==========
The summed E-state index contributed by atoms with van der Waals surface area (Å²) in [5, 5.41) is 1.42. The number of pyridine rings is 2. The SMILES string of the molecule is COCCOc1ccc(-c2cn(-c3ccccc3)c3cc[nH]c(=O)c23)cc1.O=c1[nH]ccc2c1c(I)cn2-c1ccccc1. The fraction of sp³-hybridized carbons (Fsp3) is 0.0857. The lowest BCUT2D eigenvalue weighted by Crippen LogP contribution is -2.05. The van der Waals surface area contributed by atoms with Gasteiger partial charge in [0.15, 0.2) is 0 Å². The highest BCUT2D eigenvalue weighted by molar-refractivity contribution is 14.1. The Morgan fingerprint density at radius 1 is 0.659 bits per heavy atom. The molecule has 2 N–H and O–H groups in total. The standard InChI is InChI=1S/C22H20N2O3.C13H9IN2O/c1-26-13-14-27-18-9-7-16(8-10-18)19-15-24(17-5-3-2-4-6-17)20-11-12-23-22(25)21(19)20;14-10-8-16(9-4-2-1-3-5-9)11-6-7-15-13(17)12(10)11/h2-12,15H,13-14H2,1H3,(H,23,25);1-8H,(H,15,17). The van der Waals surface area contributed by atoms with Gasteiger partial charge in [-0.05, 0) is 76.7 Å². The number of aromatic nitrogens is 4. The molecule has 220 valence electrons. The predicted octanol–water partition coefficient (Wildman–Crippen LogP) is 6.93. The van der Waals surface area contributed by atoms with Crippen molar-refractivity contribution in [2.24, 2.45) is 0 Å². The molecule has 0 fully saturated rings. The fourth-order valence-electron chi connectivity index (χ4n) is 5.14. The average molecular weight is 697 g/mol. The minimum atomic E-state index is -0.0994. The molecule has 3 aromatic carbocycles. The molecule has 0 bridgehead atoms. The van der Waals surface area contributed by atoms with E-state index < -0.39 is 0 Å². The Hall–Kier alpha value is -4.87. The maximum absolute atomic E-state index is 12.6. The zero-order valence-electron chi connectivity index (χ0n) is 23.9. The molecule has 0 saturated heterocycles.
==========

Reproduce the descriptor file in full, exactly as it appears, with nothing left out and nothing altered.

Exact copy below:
The summed E-state index contributed by atoms with van der Waals surface area (Å²) in [5, 5.41) is 1.42. The number of pyridine rings is 2. The SMILES string of the molecule is COCCOc1ccc(-c2cn(-c3ccccc3)c3cc[nH]c(=O)c23)cc1.O=c1[nH]ccc2c1c(I)cn2-c1ccccc1. The fraction of sp³-hybridized carbons (Fsp3) is 0.0857. The lowest BCUT2D eigenvalue weighted by Crippen LogP contribution is -2.05. The van der Waals surface area contributed by atoms with Gasteiger partial charge in [0.15, 0.2) is 0 Å². The highest BCUT2D eigenvalue weighted by molar-refractivity contribution is 14.1. The Morgan fingerprint density at radius 1 is 0.659 bits per heavy atom. The molecule has 2 N–H and O–H groups in total. The standard InChI is InChI=1S/C22H20N2O3.C13H9IN2O/c1-26-13-14-27-18-9-7-16(8-10-18)19-15-24(17-5-3-2-4-6-17)20-11-12-23-22(25)21(19)20;14-10-8-16(9-4-2-1-3-5-9)11-6-7-15-13(17)12(10)11/h2-12,15H,13-14H2,1H3,(H,23,25);1-8H,(H,15,17). The van der Waals surface area contributed by atoms with Gasteiger partial charge in [-0.05, 0) is 76.7 Å². The number of aromatic nitrogens is 4. The molecule has 220 valence electrons. The predicted octanol–water partition coefficient (Wildman–Crippen LogP) is 6.93. The van der Waals surface area contributed by atoms with Crippen molar-refractivity contribution in [2.24, 2.45) is 0 Å². The molecule has 0 fully saturated rings. The fourth-order valence-electron chi connectivity index (χ4n) is 5.14. The average molecular weight is 697 g/mol. The minimum atomic E-state index is -0.0994. The molecule has 3 aromatic carbocycles. The molecule has 0 bridgehead atoms. The van der Waals surface area contributed by atoms with E-state index < -0.39 is 0 Å². The Hall–Kier alpha value is -4.87. The maximum absolute atomic E-state index is 12.6. The zero-order valence-electron chi connectivity index (χ0n) is 23.9. The molecule has 0 saturated heterocycles.